Cityscape and streetscapes
How people experience the built environment
People experience the city centre’s built form at different scales.
The tops of buildings shape the skyline, while middle sections influence the neighbourhoods and views through the city. The lowest sections of buildings affect the streetscapes and the quality of the pedestrian and open space environment.
The relationship of buildings to streets and open spaces influences the way people experience the city centre. A range of design and planning methods ensure that the streets, squares and parks are attractive, pleasant places for people to walk, sit and enjoy.
Auckland's skyline and cityscape
In Auckland, our tallest buildings are concentrated in the core of the city centre. From a distance, Auckland has a distinctive skyline with the Sky Tower at its centre, flanked by tall buildings rising up from Waihorotiu / Queen Street Valley and the waterfront.
The city centre's built form, harbour and maunga provide Auckland’s internationally recognisable identity. Prominent and often historic buildings act as landmarks and assist people with orientation within the city centre.
New buildings – particularly those that are prominent because of their location, design or height – need to enhance the cityscape at every scale. This requires careful design to enhance local character, distinctiveness and activity.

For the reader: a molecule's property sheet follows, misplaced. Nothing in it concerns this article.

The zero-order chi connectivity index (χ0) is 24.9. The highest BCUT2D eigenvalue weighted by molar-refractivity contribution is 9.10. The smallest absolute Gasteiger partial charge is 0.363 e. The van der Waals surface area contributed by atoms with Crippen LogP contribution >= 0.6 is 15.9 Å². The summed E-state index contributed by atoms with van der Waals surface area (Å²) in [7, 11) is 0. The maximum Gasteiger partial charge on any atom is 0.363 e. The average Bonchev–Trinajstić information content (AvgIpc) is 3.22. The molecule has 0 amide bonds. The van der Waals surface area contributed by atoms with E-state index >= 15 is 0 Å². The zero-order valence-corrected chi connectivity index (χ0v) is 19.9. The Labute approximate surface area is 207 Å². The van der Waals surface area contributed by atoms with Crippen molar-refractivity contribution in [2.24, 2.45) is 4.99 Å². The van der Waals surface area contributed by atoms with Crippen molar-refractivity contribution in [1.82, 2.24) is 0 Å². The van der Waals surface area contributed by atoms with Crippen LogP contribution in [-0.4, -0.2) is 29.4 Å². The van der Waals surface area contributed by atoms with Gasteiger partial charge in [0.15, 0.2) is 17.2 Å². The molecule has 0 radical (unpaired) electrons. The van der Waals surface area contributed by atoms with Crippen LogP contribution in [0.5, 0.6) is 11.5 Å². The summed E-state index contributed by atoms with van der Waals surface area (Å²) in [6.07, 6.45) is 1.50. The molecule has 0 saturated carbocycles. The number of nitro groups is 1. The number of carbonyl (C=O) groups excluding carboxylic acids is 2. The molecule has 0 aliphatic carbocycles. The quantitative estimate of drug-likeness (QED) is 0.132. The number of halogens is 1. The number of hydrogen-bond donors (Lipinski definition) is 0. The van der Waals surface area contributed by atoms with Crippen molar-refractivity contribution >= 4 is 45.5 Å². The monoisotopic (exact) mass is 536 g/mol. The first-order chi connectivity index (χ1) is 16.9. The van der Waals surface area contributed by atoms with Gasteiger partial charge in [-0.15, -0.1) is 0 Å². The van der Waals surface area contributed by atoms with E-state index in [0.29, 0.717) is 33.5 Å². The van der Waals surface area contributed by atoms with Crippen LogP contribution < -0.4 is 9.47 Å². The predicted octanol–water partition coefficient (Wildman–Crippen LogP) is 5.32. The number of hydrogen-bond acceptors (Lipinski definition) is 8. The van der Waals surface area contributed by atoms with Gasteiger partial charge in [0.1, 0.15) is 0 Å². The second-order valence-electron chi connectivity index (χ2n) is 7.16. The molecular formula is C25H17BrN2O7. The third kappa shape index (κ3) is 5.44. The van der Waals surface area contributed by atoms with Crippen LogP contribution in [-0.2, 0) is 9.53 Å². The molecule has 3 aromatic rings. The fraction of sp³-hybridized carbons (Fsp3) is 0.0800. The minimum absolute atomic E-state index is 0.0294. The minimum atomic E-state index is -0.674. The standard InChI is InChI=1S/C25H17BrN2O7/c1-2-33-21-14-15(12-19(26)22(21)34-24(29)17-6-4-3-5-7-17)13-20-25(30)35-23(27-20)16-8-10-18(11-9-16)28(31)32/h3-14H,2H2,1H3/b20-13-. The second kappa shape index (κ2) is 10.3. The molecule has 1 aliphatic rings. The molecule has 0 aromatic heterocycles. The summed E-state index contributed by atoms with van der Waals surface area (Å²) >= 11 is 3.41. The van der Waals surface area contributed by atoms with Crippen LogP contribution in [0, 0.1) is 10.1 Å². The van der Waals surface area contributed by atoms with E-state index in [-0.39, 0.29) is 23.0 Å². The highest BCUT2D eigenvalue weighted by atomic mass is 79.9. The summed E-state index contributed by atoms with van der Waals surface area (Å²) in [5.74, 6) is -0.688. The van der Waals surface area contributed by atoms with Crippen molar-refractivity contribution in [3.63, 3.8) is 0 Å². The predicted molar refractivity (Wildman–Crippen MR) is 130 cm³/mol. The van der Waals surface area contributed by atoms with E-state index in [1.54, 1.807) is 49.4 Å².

Tall buildings are highly visible across the city so architectural design needs to be of exceptional quality to respond to the wider cityscape context.
At the street level, the diversity of building form, design and function is evident. It is a unique expression of Auckland's evolution from a colonial port to an international city centre.
How we can achieve a quality compact city
The philosophy that shapes the urban form of our city centre is the result of investigations into what makes Auckland unique and how other waterfront cities manage their urban form to create distinctive identities.
The city centre is the densest urban environment in Auckland. Space is at a premium, so it needs to be used efficiently to support social, cultural and economic growth.
Tall buildings and high-density development in the city centre achieve the most efficient use of land to support the objective of a quality compact city.
More information about quality built form